It’s difficult to convey the delight I experienced being in the company of someone who to me represented living film history. To then have the opportunity to see at first hand an example of the great man’s work in the flesh, as it were, is beyond words. I guess it doesn’t get any better than that. In fact I was so delighted at meeting my hero and that he was actually spending quality time with me that I decided not to steal the skeleton when he wasn’t looking.
One other question I remember asking was why he felt they had to cut the Brontosaurus sequence from One Million Years BC, considering how much effort it must have taken to animate the creature in the first place.
There’s an actual still showing a couple of cavemen confronting the beast with raised spears. Ray and Tony – I can call them by their first names now seeing as we were getting on so well by then – told me that the scene was mocked up for publicity purposes and never actually existed as a full-blown animated sequence in the first place. I’m sure by now that this must be common knowledge among all the Harryhausen fans out there but maybe not back in 2004.
My daughter also attended the event and had the good sense to take along one of those old fashioned cameras that captured images on film. Somewhere up in the loft is a set of photos of me with my new best friend Ray Harryhausen posing with a very small skeleton balanced precariously on a restaurant table – the skeleton, that is. Now that I’m retired I’m going to venture up into the attic and try and track the photos down to prove to myself that it wasn’t all a dream.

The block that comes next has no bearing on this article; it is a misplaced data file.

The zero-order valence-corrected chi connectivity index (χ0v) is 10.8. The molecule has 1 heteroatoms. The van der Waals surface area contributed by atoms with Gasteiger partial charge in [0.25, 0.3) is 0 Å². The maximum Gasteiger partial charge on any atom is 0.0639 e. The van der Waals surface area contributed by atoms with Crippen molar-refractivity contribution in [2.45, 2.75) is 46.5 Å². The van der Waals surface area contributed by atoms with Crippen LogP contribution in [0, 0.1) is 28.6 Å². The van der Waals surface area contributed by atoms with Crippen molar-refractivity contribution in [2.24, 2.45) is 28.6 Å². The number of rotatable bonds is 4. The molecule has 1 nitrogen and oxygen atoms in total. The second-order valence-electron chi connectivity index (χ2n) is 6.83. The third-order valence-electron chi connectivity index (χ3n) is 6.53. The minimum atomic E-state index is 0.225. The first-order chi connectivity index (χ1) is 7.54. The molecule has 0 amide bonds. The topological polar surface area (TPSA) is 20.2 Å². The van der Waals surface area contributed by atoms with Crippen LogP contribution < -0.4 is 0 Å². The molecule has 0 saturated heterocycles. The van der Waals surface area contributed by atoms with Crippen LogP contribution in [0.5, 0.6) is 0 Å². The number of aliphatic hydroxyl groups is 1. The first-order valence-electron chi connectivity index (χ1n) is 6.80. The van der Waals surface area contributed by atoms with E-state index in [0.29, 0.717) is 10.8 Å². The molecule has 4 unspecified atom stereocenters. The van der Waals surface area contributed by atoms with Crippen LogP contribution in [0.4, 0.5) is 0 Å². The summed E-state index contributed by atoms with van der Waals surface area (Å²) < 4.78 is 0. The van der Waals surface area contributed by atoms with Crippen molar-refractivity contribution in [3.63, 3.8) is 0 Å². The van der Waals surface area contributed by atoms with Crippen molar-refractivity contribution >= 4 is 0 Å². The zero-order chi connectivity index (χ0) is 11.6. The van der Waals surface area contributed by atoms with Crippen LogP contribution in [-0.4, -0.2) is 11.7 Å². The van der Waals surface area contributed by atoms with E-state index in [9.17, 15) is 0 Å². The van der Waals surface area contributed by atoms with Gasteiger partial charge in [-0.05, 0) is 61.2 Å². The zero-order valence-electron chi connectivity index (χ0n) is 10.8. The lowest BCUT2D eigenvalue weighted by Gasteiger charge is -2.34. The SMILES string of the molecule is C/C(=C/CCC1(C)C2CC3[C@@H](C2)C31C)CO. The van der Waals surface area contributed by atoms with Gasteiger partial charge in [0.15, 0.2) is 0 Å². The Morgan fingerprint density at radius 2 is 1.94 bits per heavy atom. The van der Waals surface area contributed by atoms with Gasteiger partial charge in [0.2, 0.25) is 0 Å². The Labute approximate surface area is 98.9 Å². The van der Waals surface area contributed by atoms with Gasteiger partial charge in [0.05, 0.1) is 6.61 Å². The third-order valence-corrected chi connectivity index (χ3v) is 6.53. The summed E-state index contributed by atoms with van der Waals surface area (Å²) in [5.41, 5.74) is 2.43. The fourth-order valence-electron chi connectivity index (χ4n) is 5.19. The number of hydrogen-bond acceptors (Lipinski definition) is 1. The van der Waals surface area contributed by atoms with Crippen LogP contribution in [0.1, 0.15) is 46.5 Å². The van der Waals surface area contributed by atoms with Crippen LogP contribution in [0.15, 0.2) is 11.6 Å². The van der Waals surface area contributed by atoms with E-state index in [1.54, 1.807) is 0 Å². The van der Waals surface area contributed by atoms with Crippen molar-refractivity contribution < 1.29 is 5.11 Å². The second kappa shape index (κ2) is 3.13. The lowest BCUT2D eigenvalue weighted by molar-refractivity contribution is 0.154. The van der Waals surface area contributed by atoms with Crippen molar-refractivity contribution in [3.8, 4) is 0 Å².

One final observation on the great man himself, who sadly passed away at the age of 92 in 2013. On one of the many DVD releases of Ray Harryhausen’s movies there’s a short piece of film showing him receiving an Oscar Lifetime Achievement award from Tom Hanks. As he walks off the stage Tom Hanks confides to the audience that ‘some say Gone With The Wind. Some say Casablanca. I say, best film ever made – Jason and the Argonauts’. That twelve year old kid inside of me couldn’t agree more.